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People chatting on Arthur Street in the shopping district of Belfast City Centre Liam McBurney/PA Images

Public warned against 'festive free-for-all' as restrictions ease in Northern Ireland after two-week circuit break

Like the rest of Ireland, however, wet pubs in Northern Ireland must remain shut.

MINISTERS IN THE North have warned against a “festive free-for-all” as non-essential retail and parts of the hospitality sector can re-open today after a two-week circuit breaker lockdown. 

Shops, restaurants , cafes and pubs that serve food are reopening after two weeks of strict measures to curb the spread of Covid-19. Pubs that do not serve food will remain closed.

Cinemas, museums, galleries and gyms will reopen and normal church services can resume, with more people allowed to attend weddings and funerals.

Hairdressers, barbers and beauty salons can open with visits by appointment only. 

Up to 500 spectators will be permitted to attend outdoor sporting events. 

However, households cannot mix indoors with only a few exemptions. 

Case numbers in Northern Ireland have remained high in recent weeks, with 441 new cases reported yesterday along with 14 further deaths. 

Ministers said the circuit breaker didn’t achieve as much as had been hoped and indicated the restrictions will partially ease again on 23 December over the Christmas period.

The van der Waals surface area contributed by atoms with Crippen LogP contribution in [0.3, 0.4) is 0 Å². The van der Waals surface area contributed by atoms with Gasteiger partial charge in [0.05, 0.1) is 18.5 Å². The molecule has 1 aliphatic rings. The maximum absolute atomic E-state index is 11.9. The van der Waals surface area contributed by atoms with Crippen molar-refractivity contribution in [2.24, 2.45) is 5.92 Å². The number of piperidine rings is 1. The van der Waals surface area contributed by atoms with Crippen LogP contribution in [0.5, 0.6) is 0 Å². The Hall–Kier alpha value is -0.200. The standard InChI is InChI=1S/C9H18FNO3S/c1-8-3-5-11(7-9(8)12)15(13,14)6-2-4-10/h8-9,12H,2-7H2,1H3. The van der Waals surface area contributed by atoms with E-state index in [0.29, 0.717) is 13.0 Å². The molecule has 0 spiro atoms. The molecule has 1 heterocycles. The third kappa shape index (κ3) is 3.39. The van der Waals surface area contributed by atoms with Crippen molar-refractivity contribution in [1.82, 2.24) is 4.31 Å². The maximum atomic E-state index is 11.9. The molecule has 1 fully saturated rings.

First Minister Arlene Foster said last night the fact the reproduction rate of the virus (R) had dropped to “around 1” had given the Executive the “headroom” to proceed with the reopenings.

“Safety is paramount,” she said.

“The easing of the restrictions does not mean that there’s any easing of the need for each person to follow the public health guidelines.”

Deputy First Minister Michelle O’Neill said the decision to lift some of the relaxations reflected the need to balance public health and economic concerns.

“The decision to lift some of the restrictions, and obviously it’s not all restrictions, is as a result of the conversation at the Executive and it’s supported by obviously the public health team,” she said.

“But as with all these things the whole way through the pandemic we’ve always tried to get a balance between protecting lives and protecting livelihoods.

“And we know how challenging this is for many people who’ve lost their jobs, many families that are struggling to put food on the table as a direct result of not having an income coming in.

“And we know this is a very difficult situation for many people, so we’re always trying to find that balanced way forward.”

Earlier this week, the Pfizer/BioNTech vaccine was rolled-out in Northern Ireland. It is not expected to be approved for use in Ireland until the end of this month.

With reporting from PA

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